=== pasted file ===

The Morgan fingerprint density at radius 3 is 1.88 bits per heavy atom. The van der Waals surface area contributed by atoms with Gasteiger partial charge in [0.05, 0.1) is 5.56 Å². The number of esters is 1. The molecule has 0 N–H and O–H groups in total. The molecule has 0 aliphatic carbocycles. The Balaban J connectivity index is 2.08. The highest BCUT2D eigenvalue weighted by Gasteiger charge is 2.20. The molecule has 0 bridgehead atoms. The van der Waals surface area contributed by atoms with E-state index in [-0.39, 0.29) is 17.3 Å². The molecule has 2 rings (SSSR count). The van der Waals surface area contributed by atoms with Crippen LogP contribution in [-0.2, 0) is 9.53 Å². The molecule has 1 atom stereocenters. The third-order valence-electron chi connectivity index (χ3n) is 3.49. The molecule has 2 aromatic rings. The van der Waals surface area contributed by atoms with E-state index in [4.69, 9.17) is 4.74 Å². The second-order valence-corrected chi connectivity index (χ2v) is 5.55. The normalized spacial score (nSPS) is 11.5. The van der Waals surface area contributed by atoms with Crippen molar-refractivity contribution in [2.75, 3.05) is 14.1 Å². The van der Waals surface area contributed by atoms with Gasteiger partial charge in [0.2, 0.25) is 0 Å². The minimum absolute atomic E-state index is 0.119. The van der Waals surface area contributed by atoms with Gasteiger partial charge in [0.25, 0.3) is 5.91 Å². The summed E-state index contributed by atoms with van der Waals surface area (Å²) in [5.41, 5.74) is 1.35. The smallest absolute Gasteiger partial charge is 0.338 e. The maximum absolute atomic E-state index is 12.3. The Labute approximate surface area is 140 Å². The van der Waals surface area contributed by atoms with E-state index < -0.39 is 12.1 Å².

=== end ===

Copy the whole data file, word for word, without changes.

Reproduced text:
The Morgan fingerprint density at radius 3 is 1.88 bits per heavy atom. The van der Waals surface area contributed by atoms with Gasteiger partial charge in [0.05, 0.1) is 5.56 Å². The number of esters is 1. The molecule has 0 N–H and O–H groups in total. The molecule has 0 aliphatic carbocycles. The Balaban J connectivity index is 2.08. The highest BCUT2D eigenvalue weighted by Gasteiger charge is 2.20. The molecule has 0 bridgehead atoms. The van der Waals surface area contributed by atoms with E-state index in [-0.39, 0.29) is 17.3 Å². The molecule has 2 rings (SSSR count). The van der Waals surface area contributed by atoms with Crippen LogP contribution in [-0.2, 0) is 9.53 Å². The molecule has 1 atom stereocenters. The third-order valence-electron chi connectivity index (χ3n) is 3.49. The molecule has 2 aromatic rings. The van der Waals surface area contributed by atoms with E-state index in [4.69, 9.17) is 4.74 Å². The second-order valence-corrected chi connectivity index (χ2v) is 5.55. The normalized spacial score (nSPS) is 11.5. The van der Waals surface area contributed by atoms with Crippen molar-refractivity contribution in [2.75, 3.05) is 14.1 Å². The van der Waals surface area contributed by atoms with Gasteiger partial charge in [0.2, 0.25) is 0 Å². The minimum absolute atomic E-state index is 0.119. The van der Waals surface area contributed by atoms with Gasteiger partial charge in [0.25, 0.3) is 5.91 Å². The summed E-state index contributed by atoms with van der Waals surface area (Å²) in [5.41, 5.74) is 1.35. The smallest absolute Gasteiger partial charge is 0.338 e. The maximum absolute atomic E-state index is 12.3. The Labute approximate surface area is 140 Å². The van der Waals surface area contributed by atoms with E-state index < -0.39 is 12.1 Å².